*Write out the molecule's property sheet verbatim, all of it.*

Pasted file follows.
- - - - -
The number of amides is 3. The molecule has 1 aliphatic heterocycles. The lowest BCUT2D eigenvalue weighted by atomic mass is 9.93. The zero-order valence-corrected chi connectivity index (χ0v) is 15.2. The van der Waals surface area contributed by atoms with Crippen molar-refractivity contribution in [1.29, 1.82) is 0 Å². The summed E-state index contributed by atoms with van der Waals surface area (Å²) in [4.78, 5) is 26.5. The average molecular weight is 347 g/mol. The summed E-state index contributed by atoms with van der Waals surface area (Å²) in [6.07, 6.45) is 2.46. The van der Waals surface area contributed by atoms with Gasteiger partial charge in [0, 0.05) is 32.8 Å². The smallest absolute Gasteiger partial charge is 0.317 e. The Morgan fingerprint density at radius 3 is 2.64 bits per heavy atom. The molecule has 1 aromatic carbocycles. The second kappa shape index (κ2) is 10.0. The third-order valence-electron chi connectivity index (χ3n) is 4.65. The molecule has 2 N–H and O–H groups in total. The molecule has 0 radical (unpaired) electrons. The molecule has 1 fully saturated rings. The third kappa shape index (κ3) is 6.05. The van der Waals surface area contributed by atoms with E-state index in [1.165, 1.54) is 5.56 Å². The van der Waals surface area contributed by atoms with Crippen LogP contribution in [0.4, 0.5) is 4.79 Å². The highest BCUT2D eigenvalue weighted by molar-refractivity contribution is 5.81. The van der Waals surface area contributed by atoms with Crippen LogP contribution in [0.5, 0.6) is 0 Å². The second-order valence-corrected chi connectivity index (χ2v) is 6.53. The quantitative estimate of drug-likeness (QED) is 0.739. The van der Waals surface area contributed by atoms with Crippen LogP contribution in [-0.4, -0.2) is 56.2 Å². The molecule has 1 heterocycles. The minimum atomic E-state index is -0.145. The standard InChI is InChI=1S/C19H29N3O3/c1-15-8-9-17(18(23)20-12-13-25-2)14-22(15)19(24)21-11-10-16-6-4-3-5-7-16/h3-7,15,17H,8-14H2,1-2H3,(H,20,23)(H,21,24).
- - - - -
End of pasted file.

The number of amides is 3. The molecule has 1 aliphatic heterocycles. The lowest BCUT2D eigenvalue weighted by atomic mass is 9.93. The zero-order valence-corrected chi connectivity index (χ0v) is 15.2. The van der Waals surface area contributed by atoms with Crippen molar-refractivity contribution in [1.29, 1.82) is 0 Å². The summed E-state index contributed by atoms with van der Waals surface area (Å²) in [4.78, 5) is 26.5. The average molecular weight is 347 g/mol. The summed E-state index contributed by atoms with van der Waals surface area (Å²) in [6.07, 6.45) is 2.46. The van der Waals surface area contributed by atoms with Gasteiger partial charge in [0, 0.05) is 32.8 Å². The smallest absolute Gasteiger partial charge is 0.317 e. The Morgan fingerprint density at radius 3 is 2.64 bits per heavy atom. The molecule has 1 aromatic carbocycles. The second kappa shape index (κ2) is 10.0. The third-order valence-electron chi connectivity index (χ3n) is 4.65. The molecule has 2 N–H and O–H groups in total. The molecule has 0 radical (unpaired) electrons. The molecule has 1 fully saturated rings. The third kappa shape index (κ3) is 6.05. The van der Waals surface area contributed by atoms with E-state index in [1.165, 1.54) is 5.56 Å². The van der Waals surface area contributed by atoms with Crippen LogP contribution in [0.4, 0.5) is 4.79 Å². The highest BCUT2D eigenvalue weighted by molar-refractivity contribution is 5.81. The van der Waals surface area contributed by atoms with Crippen LogP contribution in [0.5, 0.6) is 0 Å². The second-order valence-corrected chi connectivity index (χ2v) is 6.53. The quantitative estimate of drug-likeness (QED) is 0.739. The van der Waals surface area contributed by atoms with Crippen LogP contribution in [-0.4, -0.2) is 56.2 Å². The molecule has 1 heterocycles. The minimum atomic E-state index is -0.145. The standard InChI is InChI=1S/C19H29N3O3/c1-15-8-9-17(18(23)20-12-13-25-2)14-22(15)19(24)21-11-10-16-6-4-3-5-7-16/h3-7,15,17H,8-14H2,1-2H3,(H,20,23)(H,21,24).